**Blog Tour** The Pestilence by Faisal Ansari



Today I am part of the Te Pestilence Blog tour where I have an exclusive first chapter of the book


Chapter 1

Time to the Pestilence: 16 days

THE radio filtered the news of peace in the Holy Land through Samuel’s dreams.  The smell of ful madammas and grilled flatbread greeted Samuel’s blinking eyes and waking half smile.  His mother Dalia sang as she prepared breakfast: A little honeycomb and yogurt to celebrate the sweetness of peace; the bitterness of olives for the years of loss and suffering.


Timeline: The Pestilence minus 14 days.  Information source: Published interview with Dalia Srour, mother of Samuel Srour.  Interviewer: Bill Irons.

Bill Irons: What was Samuel like as a child?

Dalia Srour: He was a good boy, always reading but very quiet.  He was the youngest.  His two big brothers were strong and boisterous, so loud, shirking their chores, yearning for the world beyond our home.  With Samuel it was different; he looked after us, helped us, especially with the farm.  He would just quietly get on with the things that needed doing.  No fuss, no bother.  He was good with his hands. He would help fix up the barns, tend the animals, you know, do something helpful.

I knew out of my three boys he would be the one who stayed.  The others ran away to war or for love, but Samuel looked after me and when I got old, he looked after the farm.  Selflessness is in his nature.

Bill Irons: How did he do at school?

Dalia Srour: He was a popular boy.  He was a smart boy, the smartest of my sons but also the least interested in school work.  I never understood why he didn’t apply himself.  He loved his books but didn’t love school.  He wouldn’t study, do homework, or prepare for exams.  With all that reading, all that knowledge going into that brain of his you would have thought he would have done better, achieved more but it was the same thing in all his school reports; Samuel needs to stop dreaming.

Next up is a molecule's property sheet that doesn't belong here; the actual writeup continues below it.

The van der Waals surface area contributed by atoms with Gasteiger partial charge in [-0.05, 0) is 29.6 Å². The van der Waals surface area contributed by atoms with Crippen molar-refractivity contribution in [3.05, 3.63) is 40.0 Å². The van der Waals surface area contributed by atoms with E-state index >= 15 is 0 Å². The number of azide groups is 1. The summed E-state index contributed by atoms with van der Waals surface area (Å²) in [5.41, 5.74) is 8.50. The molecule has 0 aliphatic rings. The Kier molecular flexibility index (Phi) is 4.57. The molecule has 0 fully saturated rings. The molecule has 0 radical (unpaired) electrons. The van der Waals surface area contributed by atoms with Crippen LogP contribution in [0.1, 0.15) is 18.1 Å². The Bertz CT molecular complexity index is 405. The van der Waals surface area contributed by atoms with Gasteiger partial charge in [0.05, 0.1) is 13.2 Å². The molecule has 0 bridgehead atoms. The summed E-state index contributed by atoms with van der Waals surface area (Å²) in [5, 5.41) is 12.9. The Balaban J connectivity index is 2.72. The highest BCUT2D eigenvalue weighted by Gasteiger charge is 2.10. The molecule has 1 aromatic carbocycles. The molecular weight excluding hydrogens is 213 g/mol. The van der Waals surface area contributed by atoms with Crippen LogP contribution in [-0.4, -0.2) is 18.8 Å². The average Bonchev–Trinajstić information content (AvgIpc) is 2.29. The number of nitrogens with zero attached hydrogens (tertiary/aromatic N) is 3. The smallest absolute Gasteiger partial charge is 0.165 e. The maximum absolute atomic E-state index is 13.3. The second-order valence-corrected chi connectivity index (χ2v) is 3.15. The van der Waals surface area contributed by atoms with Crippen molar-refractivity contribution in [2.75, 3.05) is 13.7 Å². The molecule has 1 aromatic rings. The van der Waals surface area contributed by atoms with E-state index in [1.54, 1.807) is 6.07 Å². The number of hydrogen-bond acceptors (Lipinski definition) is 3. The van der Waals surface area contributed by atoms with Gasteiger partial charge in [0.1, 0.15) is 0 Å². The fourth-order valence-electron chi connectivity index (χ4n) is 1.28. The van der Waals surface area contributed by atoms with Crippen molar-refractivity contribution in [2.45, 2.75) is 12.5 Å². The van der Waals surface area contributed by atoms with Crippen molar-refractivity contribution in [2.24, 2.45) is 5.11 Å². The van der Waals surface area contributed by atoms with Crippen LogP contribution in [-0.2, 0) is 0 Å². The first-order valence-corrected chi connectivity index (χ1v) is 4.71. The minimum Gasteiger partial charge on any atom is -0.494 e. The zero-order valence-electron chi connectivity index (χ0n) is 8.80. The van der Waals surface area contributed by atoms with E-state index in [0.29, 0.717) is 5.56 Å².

Bill Irons: How did the loss of his brother affect him?

Dalia Srour: Every family in our village has lost someone in that war.  I expect that most families in the country have lost someone precious, someone loved.  So in that respect, Samuel’s pain, our pain was no different to anyone else’s.

Bill Irons: Is Samuel religious?

Dalia Srour: Not at all.  My family going back a few generations on my mother’s side were originally Jewish and Samuel’s father was Christian but we as a family don’t observe either faith; I suppose we wear the cloak of religion very lightly.  I have left my children to choose their own paths.  My other boys had some interest, but Samuel had none.  You know, he read everything, history, art, fact, fiction, but for all his reading, all the hours with his nose in a book, I never saw him read a single religious book or text. Even after his brother passed, he didn’t lean on faith.

Bill Irons: Where were you when your farm was destroyed?

Dalia Srour: Thankfully, I was in Haifa.  With the war over I was visiting my grandchildren.  I saw the lightning in the sky, the same as everybody else.  Then we watched the news and found out that our farm, our home had been destroyed.  That airstrike left us destitute; we have nothing now.  At that time I had no idea what had happened to my son.

Bill Irons: What do you make of it?

Dalia Srour: It’s a miracle.  You know whatever happens, whatever he does, however he helps others, he is still my son and for that I am grateful.  I guess now I have to share him a little more.

Interview ends.

front cover


Blurb: The little girl cupped her hands and whispered almost inaudibly into her father’s ear. “The Pestilence is coming. Everybody here is going to die.”

A mysterious electrical phenomenon rolls above the cities of the world. The lightning which comes from the east, shines as far as the west, turning night into day.

Two brothers of the lightning, Samuel Srour and Victor Pierre Chaput are gifted powers by the storm. Their paths intertwined, with enemies on all sides.

Samuel Srour has unwittingly started a revolution. His Healed walk the Earth. Free of injury, sickness and disease, but powerful forces stand in his way and the Pestilence is drawing ever closer.



Amazon UK:

blog tour pic

About Faisal Ansari: Faisal Ansari has spent the majority of his adult life strapped into a suit writing marketing and stuffy legal documentation for M&A transactions in the City.